KUALA LUMPUR, Dec 7 — A political landscape that made DAP the go-to party exclusively for non-Malays could be disastrous to nation building efforts and further perpetuate racial stigmas, warned party strategist Liew Chin Tong.
In his analysis of the current political situation, Liew pushed for a “Middle” Malaysia — an ideology that adopts a more progressive and inclusive outlook towards governing the country — as the best way forward towards building a better nation.
He said parties like his own should not be construed as contrarian and permanent residents in the Opposition bench, but must become advocates of a middle ground to represent the voices of all Malaysians and not just the non-Malays.
“It is both electorally fatal and terribly bad for nation building to advocate DAP for the non-Malays only, with Malays being mere token in the party.
“This may perpetuate the myth that everything in this country stems from a racial tussle, and for the DAP not to try to win power in a coalition setting,” he wrote.
Liew acknowledged that there were those within DAP’s ranks who advocate the needs of the non-Malays over the Malays, but again warned that such sentiments could invite further racial polemic against the party.
However, Liew said he believed most DAP leaders and members aspired towards multiculturalism despite the party’s overwhelmingly non-Malay membership.
“I am also certain that the centre in DAP wishes to see the party as a partner in the national government, and not to return to be a permanent opposition party harping on limited racial interests,” he said.
Liew said DAP must again work beyond racial lines if it is to rejoin the national government.
He asserted that history and voting trends have shown that there was public appetite for DAP to be part of the government, rejecting the notion that only non-Malays voted for the party.
“The nation’s history has pushed DAP to the national stage. The public wants us to not just be a permanent opposition party. Together with our coalition partners, DAP must present itself as a government-in-waiting, in every sense of the term.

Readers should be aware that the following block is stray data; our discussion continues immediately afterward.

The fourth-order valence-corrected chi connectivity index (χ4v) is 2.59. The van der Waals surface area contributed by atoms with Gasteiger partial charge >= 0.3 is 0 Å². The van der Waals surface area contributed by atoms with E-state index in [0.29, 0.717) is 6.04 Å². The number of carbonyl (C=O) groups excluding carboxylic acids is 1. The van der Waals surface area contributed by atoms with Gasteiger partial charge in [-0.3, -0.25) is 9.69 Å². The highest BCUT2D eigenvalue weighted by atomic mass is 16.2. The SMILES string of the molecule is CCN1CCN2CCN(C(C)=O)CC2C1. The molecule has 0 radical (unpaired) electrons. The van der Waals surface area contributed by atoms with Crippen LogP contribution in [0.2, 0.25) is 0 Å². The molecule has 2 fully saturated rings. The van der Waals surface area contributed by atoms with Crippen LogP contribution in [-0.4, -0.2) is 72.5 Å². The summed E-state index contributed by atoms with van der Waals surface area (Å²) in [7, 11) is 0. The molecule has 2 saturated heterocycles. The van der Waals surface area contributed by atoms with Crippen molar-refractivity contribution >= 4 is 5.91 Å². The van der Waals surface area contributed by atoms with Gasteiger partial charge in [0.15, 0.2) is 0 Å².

“We must not just oppose for the sake of opposing; we must provide sensible policy solutions. We must speak for all Malaysians, and to represent the Malaysian Middle Ground, and not to dance to the tune of the extremists on any side.
He also touched on how DAP was undergoing what PAS experienced in 1999 after winning 27 seats during the general election, its best performance ever, which included seats outside their fort of Kelantan and Terengganu.
However, PAS later grew divided between its progressive and conservative leaders, eventually resulting in a breakaway that birthed Parti Amanah Negara and cost it seats in subsequent elections.
Moving forward, the Johor DAP chairman said Pakatan Harapan would be the best coalition to govern the country towards a middle ground with sensible policies instead of racially charged polemics.
He again warned that perpetuating racial tensions and polemics further would only bring negative effects to DAP’s reputation, directly affecting the chances of PH in an election.
“However, if we fall for the same racial framing and race baiting of our opponents, it’s not impossible for the DAP and PH to wither away from Malaysian politics.
“Racism and racial politics will continue to make everyone suffer, except those at the top.
“For Malaysia to move forward, the middle ground, as I had written in 2009, is still the battleground in both election and nation-building,” he added.